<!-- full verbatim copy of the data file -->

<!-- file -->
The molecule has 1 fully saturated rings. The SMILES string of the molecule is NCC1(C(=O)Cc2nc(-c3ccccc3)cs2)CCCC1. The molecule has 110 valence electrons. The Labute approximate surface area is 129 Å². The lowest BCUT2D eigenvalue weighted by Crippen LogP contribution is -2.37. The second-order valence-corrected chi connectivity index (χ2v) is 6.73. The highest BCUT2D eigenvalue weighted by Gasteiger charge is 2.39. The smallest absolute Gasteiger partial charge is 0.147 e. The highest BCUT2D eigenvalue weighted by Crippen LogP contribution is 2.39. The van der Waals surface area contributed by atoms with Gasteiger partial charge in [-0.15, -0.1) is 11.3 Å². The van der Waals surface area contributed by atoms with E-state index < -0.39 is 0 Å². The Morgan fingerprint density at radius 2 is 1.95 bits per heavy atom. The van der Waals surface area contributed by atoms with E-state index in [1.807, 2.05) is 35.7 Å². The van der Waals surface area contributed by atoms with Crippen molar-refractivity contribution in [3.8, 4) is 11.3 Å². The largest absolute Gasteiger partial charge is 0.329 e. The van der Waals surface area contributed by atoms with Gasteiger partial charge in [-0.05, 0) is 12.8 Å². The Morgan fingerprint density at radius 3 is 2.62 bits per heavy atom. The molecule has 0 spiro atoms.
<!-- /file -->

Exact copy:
The molecule has 1 fully saturated rings. The SMILES string of the molecule is NCC1(C(=O)Cc2nc(-c3ccccc3)cs2)CCCC1. The molecule has 110 valence electrons. The Labute approximate surface area is 129 Å². The lowest BCUT2D eigenvalue weighted by Crippen LogP contribution is -2.37. The second-order valence-corrected chi connectivity index (χ2v) is 6.73. The highest BCUT2D eigenvalue weighted by Gasteiger charge is 2.39. The smallest absolute Gasteiger partial charge is 0.147 e. The highest BCUT2D eigenvalue weighted by Crippen LogP contribution is 2.39. The van der Waals surface area contributed by atoms with Gasteiger partial charge in [-0.15, -0.1) is 11.3 Å². The van der Waals surface area contributed by atoms with E-state index < -0.39 is 0 Å². The Morgan fingerprint density at radius 2 is 1.95 bits per heavy atom. The van der Waals surface area contributed by atoms with E-state index in [1.807, 2.05) is 35.7 Å². The van der Waals surface area contributed by atoms with Crippen molar-refractivity contribution in [3.8, 4) is 11.3 Å². The largest absolute Gasteiger partial charge is 0.329 e. The van der Waals surface area contributed by atoms with Gasteiger partial charge in [-0.05, 0) is 12.8 Å². The Morgan fingerprint density at radius 3 is 2.62 bits per heavy atom. The molecule has 0 spiro atoms.